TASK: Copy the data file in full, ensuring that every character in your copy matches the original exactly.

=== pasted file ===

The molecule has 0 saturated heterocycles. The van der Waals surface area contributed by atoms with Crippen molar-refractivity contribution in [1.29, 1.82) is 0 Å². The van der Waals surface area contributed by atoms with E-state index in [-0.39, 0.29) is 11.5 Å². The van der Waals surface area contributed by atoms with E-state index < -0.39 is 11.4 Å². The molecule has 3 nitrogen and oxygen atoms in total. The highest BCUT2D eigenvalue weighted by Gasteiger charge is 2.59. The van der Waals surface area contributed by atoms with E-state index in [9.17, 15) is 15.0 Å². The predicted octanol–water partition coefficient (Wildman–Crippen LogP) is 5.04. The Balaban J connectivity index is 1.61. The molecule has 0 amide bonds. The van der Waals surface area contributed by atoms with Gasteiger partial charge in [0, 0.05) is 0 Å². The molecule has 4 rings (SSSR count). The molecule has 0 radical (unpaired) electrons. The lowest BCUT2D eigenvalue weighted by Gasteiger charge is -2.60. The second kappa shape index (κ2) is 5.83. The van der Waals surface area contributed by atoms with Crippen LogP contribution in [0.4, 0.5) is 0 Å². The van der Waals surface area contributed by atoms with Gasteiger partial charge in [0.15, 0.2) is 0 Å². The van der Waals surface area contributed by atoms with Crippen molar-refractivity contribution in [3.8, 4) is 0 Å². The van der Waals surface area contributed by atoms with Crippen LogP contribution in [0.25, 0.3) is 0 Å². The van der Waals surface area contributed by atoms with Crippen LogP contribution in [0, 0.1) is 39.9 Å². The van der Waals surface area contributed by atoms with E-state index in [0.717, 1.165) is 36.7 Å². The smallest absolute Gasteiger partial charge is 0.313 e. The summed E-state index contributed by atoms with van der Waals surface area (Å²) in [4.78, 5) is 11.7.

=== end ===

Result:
The molecule has 0 saturated heterocycles. The van der Waals surface area contributed by atoms with Crippen molar-refractivity contribution in [1.29, 1.82) is 0 Å². The van der Waals surface area contributed by atoms with E-state index in [-0.39, 0.29) is 11.5 Å². The van der Waals surface area contributed by atoms with E-state index < -0.39 is 11.4 Å². The molecule has 3 nitrogen and oxygen atoms in total. The highest BCUT2D eigenvalue weighted by Gasteiger charge is 2.59. The van der Waals surface area contributed by atoms with E-state index in [9.17, 15) is 15.0 Å². The predicted octanol–water partition coefficient (Wildman–Crippen LogP) is 5.04. The Balaban J connectivity index is 1.61. The molecule has 0 amide bonds. The van der Waals surface area contributed by atoms with Gasteiger partial charge in [0, 0.05) is 0 Å². The molecule has 4 rings (SSSR count). The molecule has 0 radical (unpaired) electrons. The lowest BCUT2D eigenvalue weighted by Gasteiger charge is -2.60. The second kappa shape index (κ2) is 5.83. The van der Waals surface area contributed by atoms with Crippen LogP contribution in [0.4, 0.5) is 0 Å². The van der Waals surface area contributed by atoms with Gasteiger partial charge in [0.15, 0.2) is 0 Å². The van der Waals surface area contributed by atoms with Crippen molar-refractivity contribution in [3.8, 4) is 0 Å². The van der Waals surface area contributed by atoms with Crippen LogP contribution in [0.25, 0.3) is 0 Å². The van der Waals surface area contributed by atoms with Crippen LogP contribution in [0, 0.1) is 39.9 Å². The van der Waals surface area contributed by atoms with E-state index in [0.717, 1.165) is 36.7 Å². The smallest absolute Gasteiger partial charge is 0.313 e. The summed E-state index contributed by atoms with van der Waals surface area (Å²) in [4.78, 5) is 11.7.